In just about every news story you read today about another phishing attack, malware infection, ransomware attack, or data breach, there’s a part of the story that’s either covered or implied – a user was involved. The user – whether malicious, negligent, or unwitting – clicked on a link, opened an attachment, visited a webpage… something that allowed a cybercriminal access to execute their malicious actions.

And with attacks having devastating results, like the most recent ransomware attack on global shipper Cosco, that has brought operation to its knees, the question should be raised:

Why don’t employees care about CyberSecurity?

It all comes down to one reason: your company doesn’t have a security culture. In essence, they don’t care, because the organization hasn’t told them they need to care as part of their job. Hire someone to do accounts payable and what do they think their job is? To do accounts payable. That’s it, security is IT’s job, not theirs. But hire someone into accounts payable in an org that has a security culture, and they now do account payable, but are also constantly watching for cyberattacks, phishing scams, and the like.

So, what does it take to create a security culture?

I’m going to abbreviate the 10 tips to make your employees care about cybersecurity found over at TechRepublic down to just 3 high-level steps:

Make Employees Aware – The average employee doesn’t brush up on cyberattack methodologies on their own, you know. They need to be made aware that cyberthreats to the organization exist… and that they are the target.

Communicate Expectations – Beginning with their first day of employment, employees need to understand that the organization requires a level of employee vigilance when it comes to cyberthreats. Help employees to better understand how they are at risk at home and work – and how their actions can make the difference in both locations.
Train and Test Them – Using Security Awareness Training, employees need to regularly go through online training, with phishing testing used to identify where your organization’s weakest links are.

While there’s much more you can do to create a more formal security awareness program, the steps above provide the basics necessary to create a security culture.


What is Spear Phishing?

Spear Phishing is an email targeted at a specific individual or department within an organization that appears to be from a trusted source. It’s actually cybercriminals attempting to steal confidential information.

A whopping 91% of cyberattacks and the resulting data breach begin with a “spear phishing” email, according to research from security software firm Trend Micro. This conclusively shows that end-users really are the weak link in IT security.

You may be wondering what it takes to send this type of attack. This is not trivial, and can only be done by someone trained in advanced hacking techniques. We will first take a look at the steps required to send an attack, and then we’ll look at steps to mitigate this threat. For the (simplified) attack steps I am freely borrowing from a great blog post by Brandon McCann, a well-known pentester.

I will try to keep this as non-technical as possible, but there will be a few terms you may have to look up. Here are the steps to begin with. We will go into all of these one by one and explain what they mean.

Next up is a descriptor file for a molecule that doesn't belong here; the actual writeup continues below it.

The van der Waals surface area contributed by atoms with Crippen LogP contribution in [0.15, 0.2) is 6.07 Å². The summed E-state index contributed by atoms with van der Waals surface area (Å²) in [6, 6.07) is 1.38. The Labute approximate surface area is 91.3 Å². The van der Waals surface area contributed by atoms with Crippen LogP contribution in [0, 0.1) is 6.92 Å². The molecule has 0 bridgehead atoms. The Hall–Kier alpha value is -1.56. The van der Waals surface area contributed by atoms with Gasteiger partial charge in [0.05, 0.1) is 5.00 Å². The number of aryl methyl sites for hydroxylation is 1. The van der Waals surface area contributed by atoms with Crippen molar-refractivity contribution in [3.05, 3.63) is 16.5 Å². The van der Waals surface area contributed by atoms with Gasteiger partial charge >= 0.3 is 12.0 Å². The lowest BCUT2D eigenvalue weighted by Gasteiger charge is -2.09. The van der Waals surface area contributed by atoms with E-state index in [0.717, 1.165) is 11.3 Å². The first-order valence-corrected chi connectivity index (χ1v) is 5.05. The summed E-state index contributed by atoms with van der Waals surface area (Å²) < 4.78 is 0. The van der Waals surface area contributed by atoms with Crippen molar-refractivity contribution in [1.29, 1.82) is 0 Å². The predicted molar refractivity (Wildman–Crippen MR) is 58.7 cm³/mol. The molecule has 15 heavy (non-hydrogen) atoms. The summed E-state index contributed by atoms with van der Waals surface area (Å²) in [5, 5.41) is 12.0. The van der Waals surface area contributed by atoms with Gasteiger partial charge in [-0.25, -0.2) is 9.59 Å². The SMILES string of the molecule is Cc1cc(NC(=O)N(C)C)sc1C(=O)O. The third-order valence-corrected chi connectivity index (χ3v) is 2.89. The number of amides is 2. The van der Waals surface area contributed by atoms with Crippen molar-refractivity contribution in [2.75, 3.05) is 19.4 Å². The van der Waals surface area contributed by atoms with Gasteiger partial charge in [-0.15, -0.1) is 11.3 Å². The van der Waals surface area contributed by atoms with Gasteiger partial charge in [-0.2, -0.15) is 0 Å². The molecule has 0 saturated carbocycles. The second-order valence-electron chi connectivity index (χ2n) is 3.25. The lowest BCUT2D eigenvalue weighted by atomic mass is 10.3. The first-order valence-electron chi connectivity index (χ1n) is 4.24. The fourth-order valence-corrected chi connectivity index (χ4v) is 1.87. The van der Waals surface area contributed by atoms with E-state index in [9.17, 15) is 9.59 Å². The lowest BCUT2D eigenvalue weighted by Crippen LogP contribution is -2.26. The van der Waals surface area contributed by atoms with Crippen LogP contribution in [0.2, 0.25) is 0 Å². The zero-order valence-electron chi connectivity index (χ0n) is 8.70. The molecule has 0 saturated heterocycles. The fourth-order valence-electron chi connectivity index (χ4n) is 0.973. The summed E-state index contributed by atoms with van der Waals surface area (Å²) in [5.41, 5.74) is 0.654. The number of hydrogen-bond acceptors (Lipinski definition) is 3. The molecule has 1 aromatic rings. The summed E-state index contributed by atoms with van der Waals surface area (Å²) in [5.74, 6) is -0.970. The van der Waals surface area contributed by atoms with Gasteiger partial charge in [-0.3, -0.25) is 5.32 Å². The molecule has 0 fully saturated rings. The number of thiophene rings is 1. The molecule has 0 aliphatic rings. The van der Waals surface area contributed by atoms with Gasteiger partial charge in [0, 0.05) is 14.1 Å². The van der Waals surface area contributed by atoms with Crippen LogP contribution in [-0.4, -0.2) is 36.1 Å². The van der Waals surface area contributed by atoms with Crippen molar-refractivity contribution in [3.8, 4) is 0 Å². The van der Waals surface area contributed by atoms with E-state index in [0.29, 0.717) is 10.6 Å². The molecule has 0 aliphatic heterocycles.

• Identify Email Addresses
  • Antivirus Evasion
  • Egress Filtering
  • Spear Phishing Scenario
  • Sending The Emails
  • Harvesting Treasure

Identify Email Addresses

There are two ways you can send phishing campaigns: the first is ‘spray-and-pray’ which is a shotgun approach. Get as many email addresses from the organization you can, and send them all an email that they might click on. The second approach is decide what data you are after, then figure out who has access to that data, and specifically target those people. That is the spear phishing approach, and for instance LinkedIn is extremely useful during this targeting step.

There are several ways to get your hands on the email addresses from an organization. The one favored by the bad guys is using scripts to harvest email addresses from the large search engines. You’d be surprised how many emails you can get your hands on and how big your phishing attack surface is. KnowBe4 has a free service called the Email Exposure Check that provides your list of exposed email addresses as a one-time free service. Once you have the email addresses of the few people you are targeting you are ready for step two.

Egress Filtering

You need to make sure that you can get the information out of the organization you are attacking, so the payload you are sending with your attack needs to allow traffic to exit the organization. A popular payload is called ‘reverse_https’ because it creates an encrypted tunnel back to the metasploit server, which makes it very hard for security software like intrusion detection or firewalls to detect anything. For those products your exiting phishing data all looks like normal https traffic.

Spear Phishing Scenario

There are many articles written about this by now, and it’s the essence of social engineering end-users. If they haven’t had high-quality security awareness trainingthey are easy targets for spear phishers. The attacker does research on their targets, find out who they regularly communicate with, and sends a personalized email to the target that uses one or more of the 22 Social Engineering Red Flags to make the target click on a link or open an attachment. Just imagine you get an email from the email address of your significant other that has in the subject line: Honey, I had a little accident with the car, and in the body: I made some pictures with my smart phone, do you think this is going to be very expensive?”